On 13 October 2021, Sir John Cunliffe, Deputy Governor for Financial Stability at the Bank of England, gave a speech discussing the financial stability risk posed by crypto.

Crypto is the underlying technology – the application of cryptographic innovation to the recording and to the transfer of the ownership of assets, often on public networks open to all.  Unbacked crypto-assets (i.e. Bitcoin) make up 95% of crypto assets and are used primarily as speculative investments, the price volatility of these assets makes them unsuitable for use as a settlement asset for payment. Whereas, backed crypto-assets (stablecoins) are intended for use as a means of payment within crypto markets, though they are beginning to be used by wholesale financial players and large corporates.

These assets have begun to connect the financial system and Sir John talks about how regulators should be responding to their rapid growth.

The speech includes the following comments:

  • Crypto assets have grown by roughly 200% in 2021, from just under $800 billion to $2.3 trillion today.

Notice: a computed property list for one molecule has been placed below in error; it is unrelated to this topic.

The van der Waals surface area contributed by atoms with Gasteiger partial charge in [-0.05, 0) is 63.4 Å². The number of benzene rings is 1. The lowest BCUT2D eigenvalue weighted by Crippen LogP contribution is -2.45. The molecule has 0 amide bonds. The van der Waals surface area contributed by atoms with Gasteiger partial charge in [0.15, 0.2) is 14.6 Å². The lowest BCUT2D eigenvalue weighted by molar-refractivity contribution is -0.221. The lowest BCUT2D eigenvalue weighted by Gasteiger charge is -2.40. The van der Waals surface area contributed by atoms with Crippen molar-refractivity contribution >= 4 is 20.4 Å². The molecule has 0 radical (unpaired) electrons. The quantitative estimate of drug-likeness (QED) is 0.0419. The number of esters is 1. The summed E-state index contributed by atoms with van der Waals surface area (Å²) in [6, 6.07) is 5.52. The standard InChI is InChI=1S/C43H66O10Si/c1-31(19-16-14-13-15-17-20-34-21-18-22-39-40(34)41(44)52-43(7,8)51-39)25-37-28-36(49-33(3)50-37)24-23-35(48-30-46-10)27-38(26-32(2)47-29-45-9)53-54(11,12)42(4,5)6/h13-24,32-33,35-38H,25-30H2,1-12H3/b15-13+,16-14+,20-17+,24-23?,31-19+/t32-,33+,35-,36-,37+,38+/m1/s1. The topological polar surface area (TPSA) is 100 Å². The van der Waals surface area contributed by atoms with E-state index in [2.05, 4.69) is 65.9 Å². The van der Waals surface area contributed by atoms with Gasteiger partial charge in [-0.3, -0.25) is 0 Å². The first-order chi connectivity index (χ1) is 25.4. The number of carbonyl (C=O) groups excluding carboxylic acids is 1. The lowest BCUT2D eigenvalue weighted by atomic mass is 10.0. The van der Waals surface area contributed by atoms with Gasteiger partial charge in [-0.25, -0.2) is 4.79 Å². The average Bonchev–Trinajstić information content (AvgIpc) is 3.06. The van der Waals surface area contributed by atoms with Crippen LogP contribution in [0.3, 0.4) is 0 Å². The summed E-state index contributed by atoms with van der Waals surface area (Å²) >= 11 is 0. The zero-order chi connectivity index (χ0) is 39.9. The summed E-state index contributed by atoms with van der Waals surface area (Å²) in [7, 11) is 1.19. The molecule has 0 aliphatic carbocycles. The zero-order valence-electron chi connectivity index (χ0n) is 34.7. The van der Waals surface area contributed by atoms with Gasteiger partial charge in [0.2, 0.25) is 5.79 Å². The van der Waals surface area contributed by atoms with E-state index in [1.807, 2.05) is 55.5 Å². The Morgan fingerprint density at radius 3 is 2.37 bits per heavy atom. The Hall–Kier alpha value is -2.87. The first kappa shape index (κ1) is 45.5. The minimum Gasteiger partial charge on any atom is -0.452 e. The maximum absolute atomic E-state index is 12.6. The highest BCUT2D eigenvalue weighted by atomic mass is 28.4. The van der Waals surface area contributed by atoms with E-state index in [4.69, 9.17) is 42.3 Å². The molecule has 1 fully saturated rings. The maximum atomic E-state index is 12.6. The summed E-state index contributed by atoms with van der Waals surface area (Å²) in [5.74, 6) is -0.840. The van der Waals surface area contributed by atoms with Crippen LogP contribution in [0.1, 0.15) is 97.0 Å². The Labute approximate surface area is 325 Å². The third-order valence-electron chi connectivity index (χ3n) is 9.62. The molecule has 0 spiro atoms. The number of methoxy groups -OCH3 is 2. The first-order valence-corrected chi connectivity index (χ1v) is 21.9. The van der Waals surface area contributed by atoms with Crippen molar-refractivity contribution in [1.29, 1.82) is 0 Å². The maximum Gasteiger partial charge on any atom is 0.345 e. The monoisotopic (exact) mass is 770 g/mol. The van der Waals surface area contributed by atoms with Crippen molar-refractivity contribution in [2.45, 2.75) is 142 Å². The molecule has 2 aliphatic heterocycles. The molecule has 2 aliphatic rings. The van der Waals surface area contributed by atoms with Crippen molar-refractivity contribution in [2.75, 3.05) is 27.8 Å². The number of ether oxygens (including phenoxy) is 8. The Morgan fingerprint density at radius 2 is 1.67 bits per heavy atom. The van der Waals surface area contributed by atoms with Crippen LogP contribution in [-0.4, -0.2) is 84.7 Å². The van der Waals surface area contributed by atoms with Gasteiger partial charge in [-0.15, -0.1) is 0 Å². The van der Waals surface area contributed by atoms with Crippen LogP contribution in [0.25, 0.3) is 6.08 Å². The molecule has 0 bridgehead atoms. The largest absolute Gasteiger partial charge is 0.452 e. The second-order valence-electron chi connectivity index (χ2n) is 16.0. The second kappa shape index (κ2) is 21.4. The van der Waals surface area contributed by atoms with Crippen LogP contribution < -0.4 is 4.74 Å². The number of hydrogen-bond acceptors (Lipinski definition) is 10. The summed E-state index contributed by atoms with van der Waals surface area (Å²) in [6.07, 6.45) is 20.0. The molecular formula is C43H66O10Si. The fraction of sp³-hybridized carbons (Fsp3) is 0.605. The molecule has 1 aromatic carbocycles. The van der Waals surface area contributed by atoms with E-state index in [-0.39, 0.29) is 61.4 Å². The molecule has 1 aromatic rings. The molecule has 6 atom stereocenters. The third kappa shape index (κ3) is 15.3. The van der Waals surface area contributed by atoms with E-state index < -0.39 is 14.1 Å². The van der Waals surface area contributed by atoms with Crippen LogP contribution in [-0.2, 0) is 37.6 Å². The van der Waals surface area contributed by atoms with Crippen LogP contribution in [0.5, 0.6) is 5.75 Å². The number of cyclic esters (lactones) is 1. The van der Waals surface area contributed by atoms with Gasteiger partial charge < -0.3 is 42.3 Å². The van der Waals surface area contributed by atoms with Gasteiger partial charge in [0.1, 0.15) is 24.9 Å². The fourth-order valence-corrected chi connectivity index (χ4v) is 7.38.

• Crypto technologies offer the prospect of radical improvements in financial services. However, their current applications are a financial stability concern because:
    • They currently operate in an unregulated space.
    • The bulk of crypto assets are highly volatile as they have no intrinsic value and are vulnerable to major price corrections, due to the fact they have no assets or commodities behind them, their value is determined solely by the price the buyer is willing to pay at any given moment.
  • Well-designed standards and regulation should enable financial risks to be managed in the same way they are managed in traditional finance. Bringing the crypto world within the regulatory perimeter will allow their benefits to flourish in a sustainable way.

Sir John also touched briefly on decentralised finance which demonstrates the increasing complexity and potentially growing risk in the crypto ecosystem. It is decentralised and algorithm-based, relying on smart contracts and is delivered without intermediaries. Most commonly used as a provision of credit. The decentralised global structure and difficulty to trace end users poses a unique set of challenges for regulators.

In his conclusion Sir John said:

“Indeed, bringing the crypto world effectively within the regulatory perimeter will help ensure that the potentially very large benefits of the application of this technology to finance can flourish in a sustainable way. As the chairman of the SEC has observed, “financial innovations throughout history do not flourish outside public policy frameworks”.

Developing the standards and regulation that effect those public policy frameworks is, and should be, a painstaking, careful process. But one cannot help observing that in the two years it has taken to develop the draft CPMI-IOSCO guidance, stablecoins have grown sixteen-fold, although admittedly only to a relatively small amount.”